Most universities have an on-site clinic (poliklinika) on campus. Those who do not will have a partnership with a nearby hospital or clinic.
Russian insurance will cover most of your expenses in policlinics. However, as a foreigner, you can get better treatment in private clinics. Private medical centers are available in the larger cities and towns and provide a range of medical services. However most of them require payment. Some take credit cards while others cash up front.
Remember there are no private doctors in Russia and you must make an appointment. A guide to physicians, clinics, hospitals and emergrncy services can be found on most consular websites.
Outside the major cities (Moscow, St Petersburg, and Vladivostok) the healthcare infrastructure throughout the country is fairly limited in terms of services offered and is only typically able to provide emergency stabilizing care.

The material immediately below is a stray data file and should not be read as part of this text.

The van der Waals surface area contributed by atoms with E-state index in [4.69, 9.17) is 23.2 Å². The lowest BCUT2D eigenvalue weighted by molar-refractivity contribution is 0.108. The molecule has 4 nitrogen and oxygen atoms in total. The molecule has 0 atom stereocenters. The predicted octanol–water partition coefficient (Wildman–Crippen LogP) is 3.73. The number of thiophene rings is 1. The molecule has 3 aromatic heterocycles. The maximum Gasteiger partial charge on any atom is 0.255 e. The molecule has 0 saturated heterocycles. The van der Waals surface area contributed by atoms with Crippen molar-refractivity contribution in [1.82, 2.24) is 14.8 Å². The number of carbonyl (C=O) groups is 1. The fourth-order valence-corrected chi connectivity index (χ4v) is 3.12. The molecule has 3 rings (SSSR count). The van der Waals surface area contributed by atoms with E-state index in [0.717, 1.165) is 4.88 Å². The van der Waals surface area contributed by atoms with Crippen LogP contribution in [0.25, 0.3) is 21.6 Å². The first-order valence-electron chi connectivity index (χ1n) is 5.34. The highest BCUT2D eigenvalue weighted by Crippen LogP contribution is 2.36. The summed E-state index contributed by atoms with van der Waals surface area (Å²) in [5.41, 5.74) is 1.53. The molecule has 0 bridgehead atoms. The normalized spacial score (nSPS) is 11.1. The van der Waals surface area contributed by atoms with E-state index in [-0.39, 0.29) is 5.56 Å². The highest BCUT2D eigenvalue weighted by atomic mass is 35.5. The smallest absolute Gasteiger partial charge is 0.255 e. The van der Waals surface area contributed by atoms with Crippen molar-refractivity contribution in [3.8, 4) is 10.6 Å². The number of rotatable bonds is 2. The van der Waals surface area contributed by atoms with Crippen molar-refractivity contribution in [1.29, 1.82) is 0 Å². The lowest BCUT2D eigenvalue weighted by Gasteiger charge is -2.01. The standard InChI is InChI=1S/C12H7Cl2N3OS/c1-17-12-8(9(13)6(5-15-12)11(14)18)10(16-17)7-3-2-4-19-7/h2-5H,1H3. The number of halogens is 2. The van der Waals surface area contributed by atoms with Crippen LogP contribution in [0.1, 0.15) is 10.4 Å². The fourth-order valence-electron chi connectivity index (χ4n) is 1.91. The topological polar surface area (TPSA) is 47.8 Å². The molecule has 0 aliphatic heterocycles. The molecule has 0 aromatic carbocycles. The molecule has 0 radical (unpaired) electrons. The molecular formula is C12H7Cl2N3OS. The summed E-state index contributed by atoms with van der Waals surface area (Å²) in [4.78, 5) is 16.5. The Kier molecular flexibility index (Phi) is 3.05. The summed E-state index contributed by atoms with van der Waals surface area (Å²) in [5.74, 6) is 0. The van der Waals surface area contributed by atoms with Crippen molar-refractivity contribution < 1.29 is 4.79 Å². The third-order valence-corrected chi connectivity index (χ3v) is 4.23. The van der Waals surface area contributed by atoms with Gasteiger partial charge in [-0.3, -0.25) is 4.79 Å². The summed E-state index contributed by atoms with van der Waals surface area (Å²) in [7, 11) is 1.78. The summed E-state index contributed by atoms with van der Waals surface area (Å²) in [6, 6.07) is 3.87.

Medical care in Russia is still below Western standards; shortages of medical supplies, differing practice standards and the lack of comprehensive primary care all combine to make the medical system difficult to negotiate as well as suspect. The few facilities in Moscow and St. Petersburg that approach acceptable standards do not necessarily accept all cases (i.e., they may not be licensed to treat trauma, infectious disease or maternity cases).